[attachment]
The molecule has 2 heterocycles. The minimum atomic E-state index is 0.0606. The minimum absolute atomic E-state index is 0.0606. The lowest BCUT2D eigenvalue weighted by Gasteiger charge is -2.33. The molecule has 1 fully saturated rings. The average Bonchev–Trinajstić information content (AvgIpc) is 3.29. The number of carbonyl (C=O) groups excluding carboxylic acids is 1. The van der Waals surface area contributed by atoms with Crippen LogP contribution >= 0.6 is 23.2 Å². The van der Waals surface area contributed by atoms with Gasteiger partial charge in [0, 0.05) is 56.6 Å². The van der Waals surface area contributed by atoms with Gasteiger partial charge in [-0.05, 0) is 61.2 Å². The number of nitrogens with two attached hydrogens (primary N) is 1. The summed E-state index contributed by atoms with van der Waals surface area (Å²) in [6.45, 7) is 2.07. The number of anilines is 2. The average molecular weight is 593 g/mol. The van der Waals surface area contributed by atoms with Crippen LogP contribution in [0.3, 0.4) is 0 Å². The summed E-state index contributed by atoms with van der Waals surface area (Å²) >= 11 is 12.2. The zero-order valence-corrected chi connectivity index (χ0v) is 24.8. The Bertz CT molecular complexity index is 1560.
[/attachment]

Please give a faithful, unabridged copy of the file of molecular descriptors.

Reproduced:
The molecule has 2 heterocycles. The minimum atomic E-state index is 0.0606. The minimum absolute atomic E-state index is 0.0606. The lowest BCUT2D eigenvalue weighted by Gasteiger charge is -2.33. The molecule has 1 fully saturated rings. The average Bonchev–Trinajstić information content (AvgIpc) is 3.29. The number of carbonyl (C=O) groups excluding carboxylic acids is 1. The van der Waals surface area contributed by atoms with Crippen LogP contribution >= 0.6 is 23.2 Å². The van der Waals surface area contributed by atoms with Gasteiger partial charge in [0, 0.05) is 56.6 Å². The van der Waals surface area contributed by atoms with Gasteiger partial charge in [-0.05, 0) is 61.2 Å². The number of nitrogens with two attached hydrogens (primary N) is 1. The summed E-state index contributed by atoms with van der Waals surface area (Å²) in [6.45, 7) is 2.07. The number of anilines is 2. The average molecular weight is 593 g/mol. The van der Waals surface area contributed by atoms with Crippen LogP contribution in [0.3, 0.4) is 0 Å². The summed E-state index contributed by atoms with van der Waals surface area (Å²) >= 11 is 12.2. The zero-order valence-corrected chi connectivity index (χ0v) is 24.8. The Bertz CT molecular complexity index is 1560.